June 12, 2024


Tesla is having a right old time of it right now. If it’s not recalls over shoddy building of its flagship Cybertruck then its mass layoffs and declining sales. Now, the cost of those sales drops is becoming clear, as Tesla has reportedly cut production of some models and dropped one of its most ambitious targets.

The electric vehicle manufacturer reportedly slashed production of its Model Y electric SUV in Shanghai, reports Reuters. New data shows that the EV maker has cut output of its best-selling model by a “double-digit percent” from its Chinese factory. As Reuters explains:

The move is aimed at addressing weakening demand for the U.S. automaker’s aged model in China, its second largest market into which a majority of the cars produced at the Shanghai plant are sold and where a brutal price war has erupted among electric vehicle makers amid an economic slowdown.

The Shanghai plant, Tesla’s biggest manufacturing hub globally, planned to cut Model Y output by at least 20% during the March to June period, said the person, who declined to be named as the matter is private.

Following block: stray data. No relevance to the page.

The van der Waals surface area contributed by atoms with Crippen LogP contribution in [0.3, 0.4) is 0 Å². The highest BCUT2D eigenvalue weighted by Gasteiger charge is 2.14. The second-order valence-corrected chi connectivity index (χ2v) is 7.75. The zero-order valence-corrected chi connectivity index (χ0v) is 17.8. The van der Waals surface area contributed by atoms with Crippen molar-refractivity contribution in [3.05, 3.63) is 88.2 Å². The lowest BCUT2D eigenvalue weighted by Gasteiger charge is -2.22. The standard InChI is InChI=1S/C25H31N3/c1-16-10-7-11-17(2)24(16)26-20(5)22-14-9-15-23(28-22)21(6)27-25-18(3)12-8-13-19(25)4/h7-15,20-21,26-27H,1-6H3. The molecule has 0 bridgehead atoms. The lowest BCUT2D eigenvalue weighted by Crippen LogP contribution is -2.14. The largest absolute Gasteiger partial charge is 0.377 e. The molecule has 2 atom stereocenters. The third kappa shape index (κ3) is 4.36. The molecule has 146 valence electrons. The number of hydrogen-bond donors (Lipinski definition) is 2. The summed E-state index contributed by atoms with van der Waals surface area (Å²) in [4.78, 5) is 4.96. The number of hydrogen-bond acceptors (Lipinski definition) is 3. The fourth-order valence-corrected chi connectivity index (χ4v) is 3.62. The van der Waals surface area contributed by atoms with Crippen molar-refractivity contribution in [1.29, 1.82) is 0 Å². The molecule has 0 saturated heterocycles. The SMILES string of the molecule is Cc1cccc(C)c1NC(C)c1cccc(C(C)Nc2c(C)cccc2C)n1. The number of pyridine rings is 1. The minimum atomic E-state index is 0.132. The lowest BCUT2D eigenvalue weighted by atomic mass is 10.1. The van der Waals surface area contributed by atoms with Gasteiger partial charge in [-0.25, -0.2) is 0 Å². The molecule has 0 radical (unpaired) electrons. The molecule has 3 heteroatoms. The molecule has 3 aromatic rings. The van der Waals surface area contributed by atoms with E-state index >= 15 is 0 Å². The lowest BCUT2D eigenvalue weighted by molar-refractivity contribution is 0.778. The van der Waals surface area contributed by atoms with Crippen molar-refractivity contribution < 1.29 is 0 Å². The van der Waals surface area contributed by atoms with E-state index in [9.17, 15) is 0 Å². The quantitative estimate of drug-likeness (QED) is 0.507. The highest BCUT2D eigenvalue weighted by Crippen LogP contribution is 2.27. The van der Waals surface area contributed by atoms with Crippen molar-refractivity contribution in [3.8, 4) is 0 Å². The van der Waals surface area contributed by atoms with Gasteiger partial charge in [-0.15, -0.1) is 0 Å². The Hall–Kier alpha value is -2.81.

Data from the China Association of Automobile Manufacturers (CAAM) showed the output of Model Y in China stood at 49,498 units in March and 36,610 in April, 17.7% and 33% lower, respectively, compared to a year ago.

Alongside the drop in production in China, Tesla has also dropped one of its most ambitious targets this week. For the past few years, Elon Musk has proudly claimed that by 2030, his company will ship more than 20 million cars annually —that’s more than Toyota manages today.

However, after making the claim in the 2021 and 2022 annual impact reports, the automaker dropped the wording in its latest edition, reports Bloomberg. As the site adds:

Tesla sold 1.8 million vehicles in 2023 and already has warned that it will grow at a “notably lower” rate this year. Musk vowed in April to launch less-expensive vehicles as soon as late 2024. However, people working with the CEO say he’s mostly been focused on launching a fully driverless car that Tesla plans to unveil on Aug. 8.

With a renewed focus on autonomous taxis over cheaper electric models for the masses, is the 20 million cars a year target now simply out of reach for Tesla?

A version of this article originally appeared on Jalopnik’s The Morning Shift.



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